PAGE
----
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Sunday, September 25, 2011

SeaWorld killer whale attacks expose incomplete incident reporting

Guest Blog By Edgar Romano*

This week a trial began in Florida between SeaWorld theme parks and the Occupational Safety and Health Administration(OSHA). The trial is over several citations and a fine stemming from incidents in which killer whales (also known as orcas) killed or injured trainers at SeaWorld water parks. Most recently, on February 24, 2010, a giant killer whale named Tilikum gruesomely killed trainer Dawn Brancheau by grabbing her ponytail and pulling her under the water in front of a horrified audience.

In August of 2011, SeaWorld was fined $75,000 by OSHA for three safety violations, including one in connection with Brancheau’s death. The agency’s investigation “revealed that SeaWorld trainers had an extensive history of unexpected and potentially dangerous incidents involving killer whales at its various facilities,” the OSHA statement said.

Prior to Brancheau’s death, California OSHA had issued a citation against SeaWorld, coming to the conclusion that if procedures at the parks didn’t change, eventually somebody was going to die. SeaWorld used political lobbying to have the citation withdrawn. Just a few years later Dawn Brancheau was killed.

In yesterday’s hearing, OSHA asserted that, although SeaWorld does walk each trainer through all recorded dangerous incidents between whales and humans (98 incidents since 1988), there are many dangerous incidents that just don’t make it into the incident reports.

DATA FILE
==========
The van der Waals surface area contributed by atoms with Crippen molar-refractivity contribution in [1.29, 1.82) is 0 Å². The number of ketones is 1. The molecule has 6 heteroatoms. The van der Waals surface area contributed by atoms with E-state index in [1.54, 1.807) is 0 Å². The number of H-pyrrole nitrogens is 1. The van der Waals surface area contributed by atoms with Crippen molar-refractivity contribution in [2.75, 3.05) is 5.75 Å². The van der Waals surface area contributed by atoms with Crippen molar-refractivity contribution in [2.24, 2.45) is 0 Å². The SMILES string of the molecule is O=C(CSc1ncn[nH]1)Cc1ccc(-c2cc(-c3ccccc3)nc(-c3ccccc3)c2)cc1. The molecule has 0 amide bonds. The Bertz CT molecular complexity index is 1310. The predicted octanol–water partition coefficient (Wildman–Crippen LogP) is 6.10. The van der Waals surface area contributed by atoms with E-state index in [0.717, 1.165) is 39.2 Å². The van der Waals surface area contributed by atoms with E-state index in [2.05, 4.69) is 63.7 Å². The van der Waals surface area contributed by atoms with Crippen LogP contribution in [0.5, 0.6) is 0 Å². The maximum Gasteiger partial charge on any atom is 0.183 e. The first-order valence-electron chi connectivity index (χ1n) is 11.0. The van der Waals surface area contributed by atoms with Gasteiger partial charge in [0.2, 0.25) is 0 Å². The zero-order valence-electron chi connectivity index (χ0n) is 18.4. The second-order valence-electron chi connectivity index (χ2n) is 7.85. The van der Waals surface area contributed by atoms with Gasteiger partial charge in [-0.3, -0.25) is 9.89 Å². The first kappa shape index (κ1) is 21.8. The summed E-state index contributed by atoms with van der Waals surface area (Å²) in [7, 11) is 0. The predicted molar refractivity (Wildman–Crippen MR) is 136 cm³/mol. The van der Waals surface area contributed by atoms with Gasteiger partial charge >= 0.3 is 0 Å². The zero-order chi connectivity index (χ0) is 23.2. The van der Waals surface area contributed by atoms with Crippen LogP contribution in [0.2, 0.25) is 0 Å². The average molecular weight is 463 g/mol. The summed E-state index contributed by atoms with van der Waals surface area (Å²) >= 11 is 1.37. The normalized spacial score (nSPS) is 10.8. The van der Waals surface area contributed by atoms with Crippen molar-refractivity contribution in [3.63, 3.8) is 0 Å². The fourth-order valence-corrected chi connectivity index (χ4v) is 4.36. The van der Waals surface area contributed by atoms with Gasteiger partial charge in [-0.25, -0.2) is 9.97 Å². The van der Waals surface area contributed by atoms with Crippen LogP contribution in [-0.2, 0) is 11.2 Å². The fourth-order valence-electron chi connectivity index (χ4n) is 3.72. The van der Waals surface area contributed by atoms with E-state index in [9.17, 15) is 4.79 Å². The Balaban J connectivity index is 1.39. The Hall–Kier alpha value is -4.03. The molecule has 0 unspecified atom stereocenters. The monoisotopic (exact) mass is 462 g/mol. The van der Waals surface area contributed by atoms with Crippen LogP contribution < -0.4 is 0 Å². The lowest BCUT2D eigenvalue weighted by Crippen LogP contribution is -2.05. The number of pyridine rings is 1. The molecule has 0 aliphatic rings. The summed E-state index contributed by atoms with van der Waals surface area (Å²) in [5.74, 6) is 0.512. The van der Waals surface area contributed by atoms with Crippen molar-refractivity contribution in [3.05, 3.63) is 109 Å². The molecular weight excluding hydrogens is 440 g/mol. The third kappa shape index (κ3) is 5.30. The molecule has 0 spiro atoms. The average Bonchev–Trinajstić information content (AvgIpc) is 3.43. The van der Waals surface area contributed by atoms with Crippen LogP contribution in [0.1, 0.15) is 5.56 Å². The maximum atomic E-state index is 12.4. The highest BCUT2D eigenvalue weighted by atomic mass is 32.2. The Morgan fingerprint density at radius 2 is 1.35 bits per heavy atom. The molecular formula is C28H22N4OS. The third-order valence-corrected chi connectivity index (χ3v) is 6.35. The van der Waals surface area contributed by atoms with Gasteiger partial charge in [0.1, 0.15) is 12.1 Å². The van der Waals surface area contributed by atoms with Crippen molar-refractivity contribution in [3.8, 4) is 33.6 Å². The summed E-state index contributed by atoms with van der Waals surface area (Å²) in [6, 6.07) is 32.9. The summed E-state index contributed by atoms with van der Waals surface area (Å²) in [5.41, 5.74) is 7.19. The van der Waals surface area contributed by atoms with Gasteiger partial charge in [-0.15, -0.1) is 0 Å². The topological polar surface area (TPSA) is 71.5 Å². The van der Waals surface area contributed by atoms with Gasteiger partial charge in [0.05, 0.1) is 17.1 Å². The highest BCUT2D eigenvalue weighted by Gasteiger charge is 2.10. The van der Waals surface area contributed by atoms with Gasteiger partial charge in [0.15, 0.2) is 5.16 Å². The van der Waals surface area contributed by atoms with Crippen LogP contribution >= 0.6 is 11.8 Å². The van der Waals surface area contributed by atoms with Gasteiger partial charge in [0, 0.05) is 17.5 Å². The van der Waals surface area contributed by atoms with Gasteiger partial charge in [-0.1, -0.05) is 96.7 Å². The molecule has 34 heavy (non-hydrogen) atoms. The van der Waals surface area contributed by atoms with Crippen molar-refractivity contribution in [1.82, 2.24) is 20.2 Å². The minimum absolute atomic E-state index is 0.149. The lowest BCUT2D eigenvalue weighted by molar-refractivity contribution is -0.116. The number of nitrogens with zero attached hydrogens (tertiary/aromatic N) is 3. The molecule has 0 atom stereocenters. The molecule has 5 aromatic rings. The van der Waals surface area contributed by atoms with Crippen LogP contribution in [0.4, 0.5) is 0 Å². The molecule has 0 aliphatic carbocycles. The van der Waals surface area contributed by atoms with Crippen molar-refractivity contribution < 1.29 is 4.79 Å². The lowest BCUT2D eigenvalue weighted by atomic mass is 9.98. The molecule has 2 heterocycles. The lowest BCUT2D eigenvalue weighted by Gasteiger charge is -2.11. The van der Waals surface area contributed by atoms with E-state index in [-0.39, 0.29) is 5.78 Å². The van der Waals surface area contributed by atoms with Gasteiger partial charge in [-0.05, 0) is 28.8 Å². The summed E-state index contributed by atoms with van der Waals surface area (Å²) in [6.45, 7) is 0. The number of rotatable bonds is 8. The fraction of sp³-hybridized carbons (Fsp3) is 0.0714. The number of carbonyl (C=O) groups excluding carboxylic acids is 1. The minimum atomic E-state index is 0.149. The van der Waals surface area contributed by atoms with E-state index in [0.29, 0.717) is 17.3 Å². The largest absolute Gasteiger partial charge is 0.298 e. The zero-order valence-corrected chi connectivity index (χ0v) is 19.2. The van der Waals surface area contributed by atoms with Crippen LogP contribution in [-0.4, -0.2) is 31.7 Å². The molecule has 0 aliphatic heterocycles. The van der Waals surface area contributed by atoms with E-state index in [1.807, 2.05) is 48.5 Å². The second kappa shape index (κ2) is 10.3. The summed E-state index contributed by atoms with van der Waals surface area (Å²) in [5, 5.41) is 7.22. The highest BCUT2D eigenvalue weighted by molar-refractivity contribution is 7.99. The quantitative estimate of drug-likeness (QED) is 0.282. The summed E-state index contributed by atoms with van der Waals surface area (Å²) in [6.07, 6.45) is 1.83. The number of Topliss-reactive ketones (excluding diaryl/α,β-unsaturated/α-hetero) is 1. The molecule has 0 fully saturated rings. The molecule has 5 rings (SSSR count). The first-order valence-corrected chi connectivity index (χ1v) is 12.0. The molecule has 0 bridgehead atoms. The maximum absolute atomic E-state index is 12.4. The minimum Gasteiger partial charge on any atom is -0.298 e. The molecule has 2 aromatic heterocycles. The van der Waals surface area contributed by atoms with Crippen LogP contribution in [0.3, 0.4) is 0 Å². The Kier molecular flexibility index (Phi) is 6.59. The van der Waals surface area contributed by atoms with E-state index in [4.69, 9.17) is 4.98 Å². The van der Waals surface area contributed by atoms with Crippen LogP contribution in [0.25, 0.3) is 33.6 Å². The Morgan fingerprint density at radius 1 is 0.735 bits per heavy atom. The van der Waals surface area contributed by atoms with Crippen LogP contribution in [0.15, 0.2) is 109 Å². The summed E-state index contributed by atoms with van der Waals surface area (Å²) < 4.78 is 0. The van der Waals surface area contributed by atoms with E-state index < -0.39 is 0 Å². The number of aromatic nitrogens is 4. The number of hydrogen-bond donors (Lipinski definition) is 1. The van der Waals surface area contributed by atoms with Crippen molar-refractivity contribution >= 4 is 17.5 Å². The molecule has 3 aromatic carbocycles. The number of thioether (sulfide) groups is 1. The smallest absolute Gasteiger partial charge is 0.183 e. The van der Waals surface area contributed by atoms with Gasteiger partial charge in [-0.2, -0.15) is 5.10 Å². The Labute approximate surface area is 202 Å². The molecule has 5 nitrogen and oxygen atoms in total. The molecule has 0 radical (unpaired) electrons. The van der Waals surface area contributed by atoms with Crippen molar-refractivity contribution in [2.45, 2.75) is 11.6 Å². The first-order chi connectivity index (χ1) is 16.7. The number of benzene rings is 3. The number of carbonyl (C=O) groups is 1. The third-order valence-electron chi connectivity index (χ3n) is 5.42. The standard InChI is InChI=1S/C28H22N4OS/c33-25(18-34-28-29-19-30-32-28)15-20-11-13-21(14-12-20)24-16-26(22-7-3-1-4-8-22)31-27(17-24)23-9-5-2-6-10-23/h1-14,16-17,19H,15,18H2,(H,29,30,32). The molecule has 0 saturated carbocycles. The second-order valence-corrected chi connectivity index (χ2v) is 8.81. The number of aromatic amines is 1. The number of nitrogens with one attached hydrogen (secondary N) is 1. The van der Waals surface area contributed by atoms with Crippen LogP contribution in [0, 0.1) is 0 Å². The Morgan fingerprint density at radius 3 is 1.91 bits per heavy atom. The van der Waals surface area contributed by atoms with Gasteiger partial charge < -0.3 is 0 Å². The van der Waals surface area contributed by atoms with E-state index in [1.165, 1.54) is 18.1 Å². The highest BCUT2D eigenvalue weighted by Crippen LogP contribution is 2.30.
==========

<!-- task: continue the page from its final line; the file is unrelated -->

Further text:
This brings up an important point that all employers would be smart to take note of: without comprehensive reporting, working conditions will remain unsafe.

EDGAR ROMANO received his undergraduate degree cum laude from Brandeis University and his Juris Doctorate from The John Marshall Law School. He is a Senior Partner in the Workers' Compensation Department and has been with the firm since 1995. Mr. Romano is actively engaged in litigating workers compensation claims including those claims arising out of occupational exposure to asbestos and industrial irritants. He has lectured extensively to labor unions and medical providers. Mr. Romano isPresident of the Workers Injury Law and Advocacy Group and is on the Board of Directors of the New York State Workers' Compensation Bar Association. He is a member of the Leader's Forum of the American Association of Justice and Vice-President of the Workers' Compensation Section. He is a member of theNew York State Bar Association, the New York State Trial Lawyers Association, the Jewish Lawyer's Guild, and NYCOSH. Mr. Romano serves on the Advisory Committee of the World Trade Center Medical Monitoring Program at Mt. Sinai Hospital. He is listed in "Who's Who in American Law"..
Mr. Edgar Romano was selected as one of the "Workers' Compensation Notable People for 2008".  He blogs regularly atWorkers' Law Watch where this posted appeared originally on September 23, 2011.